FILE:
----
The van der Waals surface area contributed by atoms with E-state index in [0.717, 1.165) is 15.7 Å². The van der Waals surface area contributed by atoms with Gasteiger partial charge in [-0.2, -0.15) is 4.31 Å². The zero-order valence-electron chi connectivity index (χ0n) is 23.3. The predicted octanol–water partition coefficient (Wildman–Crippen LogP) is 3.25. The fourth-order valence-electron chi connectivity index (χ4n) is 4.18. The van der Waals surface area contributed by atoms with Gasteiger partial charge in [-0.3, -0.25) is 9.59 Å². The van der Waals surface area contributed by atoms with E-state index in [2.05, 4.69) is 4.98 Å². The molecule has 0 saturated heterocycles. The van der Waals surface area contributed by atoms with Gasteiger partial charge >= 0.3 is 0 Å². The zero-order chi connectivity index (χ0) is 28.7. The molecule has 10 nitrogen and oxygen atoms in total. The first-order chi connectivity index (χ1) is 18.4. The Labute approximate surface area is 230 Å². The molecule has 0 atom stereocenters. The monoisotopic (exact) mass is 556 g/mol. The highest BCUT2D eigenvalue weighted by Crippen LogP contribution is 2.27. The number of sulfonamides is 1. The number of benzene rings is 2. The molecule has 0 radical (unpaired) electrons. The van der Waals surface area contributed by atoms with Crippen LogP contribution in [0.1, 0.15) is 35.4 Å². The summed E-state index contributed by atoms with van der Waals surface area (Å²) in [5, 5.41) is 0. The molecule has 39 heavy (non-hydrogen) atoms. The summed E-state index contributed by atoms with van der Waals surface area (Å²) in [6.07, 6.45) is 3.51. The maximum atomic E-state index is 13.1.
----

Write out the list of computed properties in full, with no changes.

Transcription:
The van der Waals surface area contributed by atoms with E-state index in [0.717, 1.165) is 15.7 Å². The van der Waals surface area contributed by atoms with Gasteiger partial charge in [-0.2, -0.15) is 4.31 Å². The zero-order valence-electron chi connectivity index (χ0n) is 23.3. The predicted octanol–water partition coefficient (Wildman–Crippen LogP) is 3.25. The fourth-order valence-electron chi connectivity index (χ4n) is 4.18. The van der Waals surface area contributed by atoms with Gasteiger partial charge in [-0.3, -0.25) is 9.59 Å². The van der Waals surface area contributed by atoms with E-state index in [2.05, 4.69) is 4.98 Å². The molecule has 0 saturated heterocycles. The van der Waals surface area contributed by atoms with Gasteiger partial charge >= 0.3 is 0 Å². The zero-order chi connectivity index (χ0) is 28.7. The molecule has 10 nitrogen and oxygen atoms in total. The first-order chi connectivity index (χ1) is 18.4. The Labute approximate surface area is 230 Å². The molecule has 0 atom stereocenters. The monoisotopic (exact) mass is 556 g/mol. The highest BCUT2D eigenvalue weighted by Crippen LogP contribution is 2.27. The number of sulfonamides is 1. The number of benzene rings is 2. The molecule has 0 radical (unpaired) electrons. The van der Waals surface area contributed by atoms with Crippen LogP contribution in [0.1, 0.15) is 35.4 Å². The summed E-state index contributed by atoms with van der Waals surface area (Å²) in [5, 5.41) is 0. The molecule has 39 heavy (non-hydrogen) atoms. The summed E-state index contributed by atoms with van der Waals surface area (Å²) in [6.07, 6.45) is 3.51. The maximum atomic E-state index is 13.1.